How to Help A Child With Autism
How To Help a Child With Autism on Howcast
Thursday, February 28, 2013
Earlier this week, I read a post promoting an Autism Positivity flash blog carnival to raise awareness regarding autistic adults. Initiated by autistic blogger, Alyssa of “Yes, That Too” after the pro-autistic Facebook page Âû (Autistic Union) shared disturbing Google search auto options forAutistics are and Autistics should. The carnival welcomes bloggers to share their stories of Autistics are and Autistic should ”[to change] search strings and the search results by way of putting good things out there.”
The post led me to search Autistic Kids Are and Autistic Kids Should and the results were equally disturbing.
Granted, they are not all horrible but it’s still terrifying, heartbreaking, unthinkable. And if I were a mom new to the autism diagnosis and I found this, I’d feel even more scared and alone.
It’s been almost five years since my son Norrin’s autism diagnosis. I’ve met enough autistic children and adults to know that they are stigmatized by people and children who do not understand.
It is time for everyone to understand. 1 in 88 kids are diagnosed with autism. 1 to 1.5 million Americans live with an autism spectrum disorder. Autism is the “fastest growing developmental disability.” April may be Autism Awareness month but for me, for parents of autistic kids and for autistic adults – Autism Awareness is every single day. So I asked some autism parents to share a little something positive about their kids.
Would love your thoughts! Fill in the blanks (in the comments) about your kids.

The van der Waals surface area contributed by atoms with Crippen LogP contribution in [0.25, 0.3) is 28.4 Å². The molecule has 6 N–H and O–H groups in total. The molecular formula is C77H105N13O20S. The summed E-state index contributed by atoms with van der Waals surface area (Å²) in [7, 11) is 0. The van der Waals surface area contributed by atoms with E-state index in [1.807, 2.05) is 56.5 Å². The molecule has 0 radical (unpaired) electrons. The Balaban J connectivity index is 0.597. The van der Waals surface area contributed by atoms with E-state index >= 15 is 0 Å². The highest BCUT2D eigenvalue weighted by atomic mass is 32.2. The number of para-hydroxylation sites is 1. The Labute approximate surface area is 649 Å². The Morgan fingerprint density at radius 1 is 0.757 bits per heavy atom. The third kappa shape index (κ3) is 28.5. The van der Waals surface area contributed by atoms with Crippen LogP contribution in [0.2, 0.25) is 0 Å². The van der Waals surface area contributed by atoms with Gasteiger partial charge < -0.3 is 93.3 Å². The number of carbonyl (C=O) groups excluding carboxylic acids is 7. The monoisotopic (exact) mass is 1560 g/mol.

Autistic kids are _________.
Autistic kids should _________.
To follow the Autistics Are and Autistics Should posts please visit Autistics Should and/or Autistics Are.
Read more of Lisa’s writing at AutismWonderland.
Friday, February 22, 2013
Last month the autism community was buzzing over that new study. You know, the one about kids eventually losing their autism diagnosis. For the most part, I try to ignore these kind of sensational new studies when they pop up in the news or in social media. But coworkers, friends and some family will ask, ”Did you hear about that new study?” I nod and smile and listen politely as they fill me in. But quite honestly, I am too tired to speculate what caused my son’s autism and I’m not interested in a cure for him. I’m not praying for him to recover. So my feelings on Norrin “growing out of autism” – I am pretty certain he will not. I mean, Norrin just turned seven and he’s a big kid – half my height and too heavy to carry. He was diagnosed when he was two. I am extremely proud of the progress he’s made and the milestones we’ve celebrated but Norrin’s a long way from being considered a “typical” kid. I believe autism will always be a part of him. And I am okay with that. I love and accept Norrin for the kid he is. Autism adds to his personality, it doesn’t diminish it. Not expecting Norrin to lose his diagnosis, doesn’t mean I’ve lost hope in him. I hope for a lot of things. I hope that Norrin will grow up to be happy and feel good about himself. I hope that he will grow up and know that he has the capacity to contribute to society. I hope that Norrin grows up knowing that he doesn’t need to be cured or fixed. I understand why these studies are conducted. But that doesn’t mean I have to give them any power over us. These years are too precious and the time passes too quickly. I don’t want to spend this time waiting for my son to “grow out” of anything. I want to spend my time enjoying him as he grows up. Read more of Lisa’s writing at AutismWonderland. And don’t miss a post! Follow Lisa on Twitter and Facebook!
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